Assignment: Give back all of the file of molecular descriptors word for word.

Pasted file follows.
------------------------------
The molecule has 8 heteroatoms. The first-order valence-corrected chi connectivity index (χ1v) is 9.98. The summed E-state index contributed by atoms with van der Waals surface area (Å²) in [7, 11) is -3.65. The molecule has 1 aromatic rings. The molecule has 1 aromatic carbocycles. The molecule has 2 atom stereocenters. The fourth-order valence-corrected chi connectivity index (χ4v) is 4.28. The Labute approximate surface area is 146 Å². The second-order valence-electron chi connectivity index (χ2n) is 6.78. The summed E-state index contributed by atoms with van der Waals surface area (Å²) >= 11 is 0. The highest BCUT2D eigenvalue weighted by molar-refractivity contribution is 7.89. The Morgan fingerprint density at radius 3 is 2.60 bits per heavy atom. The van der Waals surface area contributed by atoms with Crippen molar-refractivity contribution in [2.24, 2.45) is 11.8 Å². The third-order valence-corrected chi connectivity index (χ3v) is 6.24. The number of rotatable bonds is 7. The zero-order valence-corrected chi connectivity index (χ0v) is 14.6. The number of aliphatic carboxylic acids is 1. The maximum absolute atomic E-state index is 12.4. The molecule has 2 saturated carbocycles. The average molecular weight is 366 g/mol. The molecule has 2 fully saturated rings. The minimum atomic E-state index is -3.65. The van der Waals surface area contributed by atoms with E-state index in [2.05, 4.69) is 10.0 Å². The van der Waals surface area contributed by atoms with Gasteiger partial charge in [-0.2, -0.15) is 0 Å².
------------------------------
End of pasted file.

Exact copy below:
The molecule has 8 heteroatoms. The first-order valence-corrected chi connectivity index (χ1v) is 9.98. The summed E-state index contributed by atoms with van der Waals surface area (Å²) in [7, 11) is -3.65. The molecule has 1 aromatic rings. The molecule has 1 aromatic carbocycles. The molecule has 2 atom stereocenters. The fourth-order valence-corrected chi connectivity index (χ4v) is 4.28. The Labute approximate surface area is 146 Å². The second-order valence-electron chi connectivity index (χ2n) is 6.78. The summed E-state index contributed by atoms with van der Waals surface area (Å²) >= 11 is 0. The highest BCUT2D eigenvalue weighted by molar-refractivity contribution is 7.89. The Morgan fingerprint density at radius 3 is 2.60 bits per heavy atom. The van der Waals surface area contributed by atoms with Crippen molar-refractivity contribution in [2.24, 2.45) is 11.8 Å². The third-order valence-corrected chi connectivity index (χ3v) is 6.24. The number of rotatable bonds is 7. The zero-order valence-corrected chi connectivity index (χ0v) is 14.6. The number of aliphatic carboxylic acids is 1. The maximum absolute atomic E-state index is 12.4. The molecule has 2 saturated carbocycles. The average molecular weight is 366 g/mol. The molecule has 2 fully saturated rings. The minimum atomic E-state index is -3.65. The van der Waals surface area contributed by atoms with E-state index in [2.05, 4.69) is 10.0 Å². The van der Waals surface area contributed by atoms with Gasteiger partial charge in [-0.2, -0.15) is 0 Å².